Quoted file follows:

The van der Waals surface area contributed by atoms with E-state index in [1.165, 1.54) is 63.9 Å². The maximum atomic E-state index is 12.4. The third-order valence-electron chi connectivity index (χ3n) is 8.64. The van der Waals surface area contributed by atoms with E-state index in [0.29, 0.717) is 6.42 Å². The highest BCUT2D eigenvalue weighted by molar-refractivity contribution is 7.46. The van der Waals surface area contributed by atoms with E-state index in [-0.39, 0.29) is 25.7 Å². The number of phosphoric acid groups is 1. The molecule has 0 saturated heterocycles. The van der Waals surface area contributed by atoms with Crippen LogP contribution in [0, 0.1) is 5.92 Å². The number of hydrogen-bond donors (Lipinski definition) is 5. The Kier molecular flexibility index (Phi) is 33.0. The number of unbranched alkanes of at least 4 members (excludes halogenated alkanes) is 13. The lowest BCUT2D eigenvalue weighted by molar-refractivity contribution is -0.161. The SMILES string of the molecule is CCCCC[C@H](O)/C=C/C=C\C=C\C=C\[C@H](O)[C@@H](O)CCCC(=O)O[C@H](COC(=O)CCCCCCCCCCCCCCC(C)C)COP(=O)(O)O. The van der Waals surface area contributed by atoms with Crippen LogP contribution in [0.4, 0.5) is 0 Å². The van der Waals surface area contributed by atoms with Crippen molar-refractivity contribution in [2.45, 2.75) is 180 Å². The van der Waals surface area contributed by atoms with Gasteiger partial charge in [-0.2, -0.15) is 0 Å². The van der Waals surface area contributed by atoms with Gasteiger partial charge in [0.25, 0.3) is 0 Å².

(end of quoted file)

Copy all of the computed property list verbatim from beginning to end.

The van der Waals surface area contributed by atoms with E-state index in [1.165, 1.54) is 63.9 Å². The maximum atomic E-state index is 12.4. The third-order valence-electron chi connectivity index (χ3n) is 8.64. The van der Waals surface area contributed by atoms with E-state index in [0.29, 0.717) is 6.42 Å². The highest BCUT2D eigenvalue weighted by molar-refractivity contribution is 7.46. The van der Waals surface area contributed by atoms with E-state index in [-0.39, 0.29) is 25.7 Å². The number of phosphoric acid groups is 1. The molecule has 0 saturated heterocycles. The van der Waals surface area contributed by atoms with Crippen LogP contribution in [0, 0.1) is 5.92 Å². The number of hydrogen-bond donors (Lipinski definition) is 5. The Kier molecular flexibility index (Phi) is 33.0. The number of unbranched alkanes of at least 4 members (excludes halogenated alkanes) is 13. The lowest BCUT2D eigenvalue weighted by molar-refractivity contribution is -0.161. The SMILES string of the molecule is CCCCC[C@H](O)/C=C/C=C\C=C\C=C\[C@H](O)[C@@H](O)CCCC(=O)O[C@H](COC(=O)CCCCCCCCCCCCCCC(C)C)COP(=O)(O)O. The van der Waals surface area contributed by atoms with Crippen LogP contribution in [0.4, 0.5) is 0 Å². The van der Waals surface area contributed by atoms with Crippen molar-refractivity contribution in [2.45, 2.75) is 180 Å². The van der Waals surface area contributed by atoms with Gasteiger partial charge in [-0.2, -0.15) is 0 Å². The van der Waals surface area contributed by atoms with Gasteiger partial charge in [0.25, 0.3) is 0 Å².